Well, he and Cissy had a place, and they had a dream. They took to renovating the old Candyland location while planning their wedding over a six month period of time. Just a week after they married on June 8th
, 1973, Brown’s was opened.
|Waitresses dressed in pinafores.|
(courtesy April Rye)
Mind you, this wasn't the grand buffet we know today. It was primarily a made-to-order breakfast place that served up pancakes, country ham and biscuits with sawmill gravy. For lunch you could get a sandwich or a hot dog. It was a quaint and comfortable place where the waitresses wore long dresses and pinafores.
|Pickle and cracker barrels and hoop cheese.|
(courtesy April Rye)
There were the trappings of the country store about – including wooden barrels that contained crackers (hmm, sound familiar?) and big fat dill pickles. You could come in and cut your own slab from a 24 pound round of hoop cheddar cheese, or have that same cheese melted on your burger.
|One of the old menus from Brown's Country Store. Check out the prices!|
(courtesy April Rye, click to enlarge)
It wasn't long before the Browns were offering plate lunches, dipped sundaes and root beer floats. And soon they had their first buffet… a 10 foot long affair that, frankly, was a pretty popular concept to those travelers who hit the interstate. That includes my family, too.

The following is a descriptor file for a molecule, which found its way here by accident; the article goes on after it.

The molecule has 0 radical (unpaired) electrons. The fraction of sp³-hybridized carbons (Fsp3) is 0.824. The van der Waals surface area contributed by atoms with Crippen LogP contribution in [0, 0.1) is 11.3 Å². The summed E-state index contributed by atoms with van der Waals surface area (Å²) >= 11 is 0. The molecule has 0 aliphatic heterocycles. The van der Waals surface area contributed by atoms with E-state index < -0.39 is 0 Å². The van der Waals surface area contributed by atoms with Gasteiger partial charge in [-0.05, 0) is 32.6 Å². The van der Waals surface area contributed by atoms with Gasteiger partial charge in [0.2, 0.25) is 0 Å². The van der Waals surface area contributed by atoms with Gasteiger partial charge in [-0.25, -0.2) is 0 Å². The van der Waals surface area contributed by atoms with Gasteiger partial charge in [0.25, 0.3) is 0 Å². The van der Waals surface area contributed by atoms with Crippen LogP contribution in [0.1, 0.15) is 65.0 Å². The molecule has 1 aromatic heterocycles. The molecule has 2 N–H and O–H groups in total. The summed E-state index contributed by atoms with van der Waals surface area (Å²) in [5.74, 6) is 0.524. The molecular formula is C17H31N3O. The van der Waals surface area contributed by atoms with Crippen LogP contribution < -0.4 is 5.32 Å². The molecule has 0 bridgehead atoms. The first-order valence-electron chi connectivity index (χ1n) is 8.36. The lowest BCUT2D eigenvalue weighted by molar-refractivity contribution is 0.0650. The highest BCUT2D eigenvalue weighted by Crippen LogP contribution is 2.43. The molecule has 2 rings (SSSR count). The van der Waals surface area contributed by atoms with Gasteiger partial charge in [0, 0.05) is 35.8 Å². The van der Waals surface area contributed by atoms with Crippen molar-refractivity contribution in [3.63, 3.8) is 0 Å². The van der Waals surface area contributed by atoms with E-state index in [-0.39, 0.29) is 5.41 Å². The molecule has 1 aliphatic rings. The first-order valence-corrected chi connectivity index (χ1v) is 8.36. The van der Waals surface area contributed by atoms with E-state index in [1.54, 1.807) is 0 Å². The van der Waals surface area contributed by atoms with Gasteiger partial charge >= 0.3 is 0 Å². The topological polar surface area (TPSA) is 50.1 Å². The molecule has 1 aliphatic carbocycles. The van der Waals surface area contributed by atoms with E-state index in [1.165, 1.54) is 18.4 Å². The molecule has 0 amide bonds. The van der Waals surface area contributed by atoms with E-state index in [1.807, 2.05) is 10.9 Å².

|Inside Brown's in the early 1980s. (courtesy April Rye)|
Brown’s had it all – a growing family that was eager to listen to customers; a great location on the interstate access road; a great concept. Soon it was time to expand – since all those travelers coming in required that the original gift shop be converted into seating.
|Brown's after the early 1980s expansion.|
(courtesy April Rye)
The building was expanded outward and upward, and the Candyland idea of making candy on-site returned with the reintroduction of hand-dipped chocolates and cream-n-butter fudge made right in the store. Local crafts filled the space: everything from quilts to candles, dresses and caps and every manner of Arkansas souvenir were displayed, along with toys such as Raggedy Ann dolls and stick horses; inspirational figurines and everything Christmas.